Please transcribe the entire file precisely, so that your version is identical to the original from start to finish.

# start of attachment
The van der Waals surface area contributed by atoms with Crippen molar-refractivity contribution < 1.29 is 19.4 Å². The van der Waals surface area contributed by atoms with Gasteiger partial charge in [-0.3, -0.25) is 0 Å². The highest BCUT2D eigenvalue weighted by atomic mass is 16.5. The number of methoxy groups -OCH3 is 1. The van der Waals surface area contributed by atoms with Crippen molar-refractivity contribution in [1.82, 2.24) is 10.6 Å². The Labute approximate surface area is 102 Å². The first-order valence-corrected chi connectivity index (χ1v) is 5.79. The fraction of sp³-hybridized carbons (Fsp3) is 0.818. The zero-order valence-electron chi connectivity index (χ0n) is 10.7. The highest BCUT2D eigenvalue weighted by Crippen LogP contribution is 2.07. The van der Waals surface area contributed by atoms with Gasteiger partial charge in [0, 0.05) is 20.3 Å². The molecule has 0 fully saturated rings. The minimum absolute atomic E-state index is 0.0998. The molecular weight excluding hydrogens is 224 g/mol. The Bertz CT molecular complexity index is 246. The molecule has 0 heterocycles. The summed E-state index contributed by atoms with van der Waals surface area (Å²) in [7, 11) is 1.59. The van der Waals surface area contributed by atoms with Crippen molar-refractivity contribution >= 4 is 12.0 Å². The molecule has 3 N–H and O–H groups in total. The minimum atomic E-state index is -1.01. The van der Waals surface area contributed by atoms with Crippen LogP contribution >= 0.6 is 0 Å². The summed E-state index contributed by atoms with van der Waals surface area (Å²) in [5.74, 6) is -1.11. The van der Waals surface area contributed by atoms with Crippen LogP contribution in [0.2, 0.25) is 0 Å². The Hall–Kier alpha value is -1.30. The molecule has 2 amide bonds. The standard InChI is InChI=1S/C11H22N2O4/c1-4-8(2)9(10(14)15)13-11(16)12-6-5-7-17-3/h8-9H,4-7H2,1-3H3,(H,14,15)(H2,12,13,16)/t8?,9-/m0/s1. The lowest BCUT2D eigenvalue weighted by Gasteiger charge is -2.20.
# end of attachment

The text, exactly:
The van der Waals surface area contributed by atoms with Crippen molar-refractivity contribution < 1.29 is 19.4 Å². The van der Waals surface area contributed by atoms with Gasteiger partial charge in [-0.3, -0.25) is 0 Å². The highest BCUT2D eigenvalue weighted by atomic mass is 16.5. The number of methoxy groups -OCH3 is 1. The van der Waals surface area contributed by atoms with Crippen molar-refractivity contribution in [1.82, 2.24) is 10.6 Å². The Labute approximate surface area is 102 Å². The first-order valence-corrected chi connectivity index (χ1v) is 5.79. The fraction of sp³-hybridized carbons (Fsp3) is 0.818. The zero-order valence-electron chi connectivity index (χ0n) is 10.7. The highest BCUT2D eigenvalue weighted by Crippen LogP contribution is 2.07. The van der Waals surface area contributed by atoms with Gasteiger partial charge in [0, 0.05) is 20.3 Å². The molecule has 0 fully saturated rings. The minimum absolute atomic E-state index is 0.0998. The molecular weight excluding hydrogens is 224 g/mol. The Bertz CT molecular complexity index is 246. The molecule has 0 heterocycles. The summed E-state index contributed by atoms with van der Waals surface area (Å²) in [7, 11) is 1.59. The van der Waals surface area contributed by atoms with Crippen molar-refractivity contribution >= 4 is 12.0 Å². The molecule has 3 N–H and O–H groups in total. The minimum atomic E-state index is -1.01. The van der Waals surface area contributed by atoms with Crippen LogP contribution >= 0.6 is 0 Å². The summed E-state index contributed by atoms with van der Waals surface area (Å²) in [5.74, 6) is -1.11. The van der Waals surface area contributed by atoms with Crippen LogP contribution in [0.2, 0.25) is 0 Å². The Hall–Kier alpha value is -1.30. The molecule has 2 amide bonds. The standard InChI is InChI=1S/C11H22N2O4/c1-4-8(2)9(10(14)15)13-11(16)12-6-5-7-17-3/h8-9H,4-7H2,1-3H3,(H,14,15)(H2,12,13,16)/t8?,9-/m0/s1. The lowest BCUT2D eigenvalue weighted by Gasteiger charge is -2.20.